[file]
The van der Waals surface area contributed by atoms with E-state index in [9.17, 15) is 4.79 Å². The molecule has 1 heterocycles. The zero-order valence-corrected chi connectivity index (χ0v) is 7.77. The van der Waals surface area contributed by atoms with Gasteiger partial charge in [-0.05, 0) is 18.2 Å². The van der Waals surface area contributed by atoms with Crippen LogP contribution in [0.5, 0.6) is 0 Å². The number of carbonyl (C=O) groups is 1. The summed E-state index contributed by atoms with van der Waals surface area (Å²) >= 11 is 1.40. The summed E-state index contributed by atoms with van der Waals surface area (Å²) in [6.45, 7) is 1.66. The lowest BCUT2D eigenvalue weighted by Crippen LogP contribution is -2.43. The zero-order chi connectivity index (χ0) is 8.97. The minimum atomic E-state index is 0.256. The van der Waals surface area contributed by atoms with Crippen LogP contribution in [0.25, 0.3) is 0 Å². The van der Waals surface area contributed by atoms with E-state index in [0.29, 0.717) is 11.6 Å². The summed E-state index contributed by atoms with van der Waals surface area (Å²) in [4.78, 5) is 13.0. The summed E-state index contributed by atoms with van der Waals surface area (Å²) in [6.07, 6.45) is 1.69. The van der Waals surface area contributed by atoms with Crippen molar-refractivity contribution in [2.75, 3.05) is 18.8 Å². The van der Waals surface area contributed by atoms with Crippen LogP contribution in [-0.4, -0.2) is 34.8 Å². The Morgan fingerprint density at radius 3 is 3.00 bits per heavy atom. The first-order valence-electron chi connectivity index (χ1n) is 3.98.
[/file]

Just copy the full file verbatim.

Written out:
The van der Waals surface area contributed by atoms with E-state index in [9.17, 15) is 4.79 Å². The molecule has 1 heterocycles. The zero-order valence-corrected chi connectivity index (χ0v) is 7.77. The van der Waals surface area contributed by atoms with Gasteiger partial charge in [-0.05, 0) is 18.2 Å². The van der Waals surface area contributed by atoms with Crippen LogP contribution in [0.5, 0.6) is 0 Å². The number of carbonyl (C=O) groups is 1. The summed E-state index contributed by atoms with van der Waals surface area (Å²) >= 11 is 1.40. The summed E-state index contributed by atoms with van der Waals surface area (Å²) in [6.45, 7) is 1.66. The lowest BCUT2D eigenvalue weighted by Crippen LogP contribution is -2.43. The zero-order chi connectivity index (χ0) is 8.97. The minimum atomic E-state index is 0.256. The van der Waals surface area contributed by atoms with Crippen LogP contribution in [0.25, 0.3) is 0 Å². The van der Waals surface area contributed by atoms with E-state index in [0.29, 0.717) is 11.6 Å². The summed E-state index contributed by atoms with van der Waals surface area (Å²) in [4.78, 5) is 13.0. The summed E-state index contributed by atoms with van der Waals surface area (Å²) in [6.07, 6.45) is 1.69. The van der Waals surface area contributed by atoms with Crippen molar-refractivity contribution in [2.75, 3.05) is 18.8 Å². The van der Waals surface area contributed by atoms with Crippen LogP contribution in [-0.4, -0.2) is 34.8 Å². The Morgan fingerprint density at radius 3 is 3.00 bits per heavy atom. The first-order valence-electron chi connectivity index (χ1n) is 3.98.